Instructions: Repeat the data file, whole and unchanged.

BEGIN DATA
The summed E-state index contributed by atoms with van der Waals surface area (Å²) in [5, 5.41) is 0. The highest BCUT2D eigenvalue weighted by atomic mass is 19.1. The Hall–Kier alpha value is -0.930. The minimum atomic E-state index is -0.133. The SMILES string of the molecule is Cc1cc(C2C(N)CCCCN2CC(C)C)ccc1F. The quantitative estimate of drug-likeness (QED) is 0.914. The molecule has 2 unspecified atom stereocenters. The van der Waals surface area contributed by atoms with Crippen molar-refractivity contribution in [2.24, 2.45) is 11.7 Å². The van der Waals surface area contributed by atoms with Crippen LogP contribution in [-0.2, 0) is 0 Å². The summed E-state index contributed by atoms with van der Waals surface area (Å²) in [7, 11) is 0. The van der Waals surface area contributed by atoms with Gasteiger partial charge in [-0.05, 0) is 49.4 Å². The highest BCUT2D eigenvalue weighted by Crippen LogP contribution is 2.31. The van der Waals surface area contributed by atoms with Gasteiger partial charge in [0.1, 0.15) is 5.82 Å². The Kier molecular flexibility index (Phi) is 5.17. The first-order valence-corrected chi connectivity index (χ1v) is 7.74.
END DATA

The summed E-state index contributed by atoms with van der Waals surface area (Å²) in [5, 5.41) is 0. The highest BCUT2D eigenvalue weighted by atomic mass is 19.1. The Hall–Kier alpha value is -0.930. The minimum atomic E-state index is -0.133. The SMILES string of the molecule is Cc1cc(C2C(N)CCCCN2CC(C)C)ccc1F. The quantitative estimate of drug-likeness (QED) is 0.914. The molecule has 2 unspecified atom stereocenters. The van der Waals surface area contributed by atoms with Crippen molar-refractivity contribution in [2.24, 2.45) is 11.7 Å². The van der Waals surface area contributed by atoms with Crippen LogP contribution in [-0.2, 0) is 0 Å². The summed E-state index contributed by atoms with van der Waals surface area (Å²) in [7, 11) is 0. The van der Waals surface area contributed by atoms with Gasteiger partial charge in [-0.05, 0) is 49.4 Å². The highest BCUT2D eigenvalue weighted by Crippen LogP contribution is 2.31. The van der Waals surface area contributed by atoms with Gasteiger partial charge in [0.1, 0.15) is 5.82 Å². The Kier molecular flexibility index (Phi) is 5.17. The first-order valence-corrected chi connectivity index (χ1v) is 7.74.